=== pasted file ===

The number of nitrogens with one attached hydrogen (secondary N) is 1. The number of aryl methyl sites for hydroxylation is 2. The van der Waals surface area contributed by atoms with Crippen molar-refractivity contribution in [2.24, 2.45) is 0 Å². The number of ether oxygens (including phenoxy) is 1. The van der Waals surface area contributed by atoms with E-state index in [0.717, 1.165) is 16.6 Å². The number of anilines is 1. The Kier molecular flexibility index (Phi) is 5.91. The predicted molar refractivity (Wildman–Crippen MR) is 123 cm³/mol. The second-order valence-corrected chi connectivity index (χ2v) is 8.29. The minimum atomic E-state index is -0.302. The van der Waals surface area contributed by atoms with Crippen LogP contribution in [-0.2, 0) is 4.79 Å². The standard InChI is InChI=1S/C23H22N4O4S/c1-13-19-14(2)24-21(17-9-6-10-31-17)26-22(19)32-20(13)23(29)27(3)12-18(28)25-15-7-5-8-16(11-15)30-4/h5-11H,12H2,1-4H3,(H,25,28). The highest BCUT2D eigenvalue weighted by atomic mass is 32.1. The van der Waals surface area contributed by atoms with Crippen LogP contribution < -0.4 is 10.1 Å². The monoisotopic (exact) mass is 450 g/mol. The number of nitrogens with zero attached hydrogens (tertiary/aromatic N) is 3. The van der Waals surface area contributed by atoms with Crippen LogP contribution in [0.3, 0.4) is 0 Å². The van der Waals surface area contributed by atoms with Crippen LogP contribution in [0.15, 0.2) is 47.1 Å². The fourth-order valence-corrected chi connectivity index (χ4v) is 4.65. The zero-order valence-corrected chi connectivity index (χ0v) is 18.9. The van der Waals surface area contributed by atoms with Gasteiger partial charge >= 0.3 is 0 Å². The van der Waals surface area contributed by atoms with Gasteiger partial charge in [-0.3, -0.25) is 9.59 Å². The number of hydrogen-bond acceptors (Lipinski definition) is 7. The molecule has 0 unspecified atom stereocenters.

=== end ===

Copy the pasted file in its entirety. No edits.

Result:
The number of nitrogens with one attached hydrogen (secondary N) is 1. The number of aryl methyl sites for hydroxylation is 2. The van der Waals surface area contributed by atoms with Crippen molar-refractivity contribution in [2.24, 2.45) is 0 Å². The number of ether oxygens (including phenoxy) is 1. The van der Waals surface area contributed by atoms with E-state index in [0.717, 1.165) is 16.6 Å². The number of anilines is 1. The Kier molecular flexibility index (Phi) is 5.91. The predicted molar refractivity (Wildman–Crippen MR) is 123 cm³/mol. The second-order valence-corrected chi connectivity index (χ2v) is 8.29. The minimum atomic E-state index is -0.302. The van der Waals surface area contributed by atoms with Crippen LogP contribution in [-0.2, 0) is 4.79 Å². The standard InChI is InChI=1S/C23H22N4O4S/c1-13-19-14(2)24-21(17-9-6-10-31-17)26-22(19)32-20(13)23(29)27(3)12-18(28)25-15-7-5-8-16(11-15)30-4/h5-11H,12H2,1-4H3,(H,25,28). The highest BCUT2D eigenvalue weighted by atomic mass is 32.1. The van der Waals surface area contributed by atoms with Crippen LogP contribution < -0.4 is 10.1 Å². The monoisotopic (exact) mass is 450 g/mol. The number of nitrogens with zero attached hydrogens (tertiary/aromatic N) is 3. The van der Waals surface area contributed by atoms with Crippen LogP contribution in [0.3, 0.4) is 0 Å². The van der Waals surface area contributed by atoms with Crippen LogP contribution in [0.15, 0.2) is 47.1 Å². The fourth-order valence-corrected chi connectivity index (χ4v) is 4.65. The zero-order valence-corrected chi connectivity index (χ0v) is 18.9. The van der Waals surface area contributed by atoms with Gasteiger partial charge >= 0.3 is 0 Å². The van der Waals surface area contributed by atoms with Gasteiger partial charge in [-0.3, -0.25) is 9.59 Å². The number of hydrogen-bond acceptors (Lipinski definition) is 7. The molecule has 0 unspecified atom stereocenters.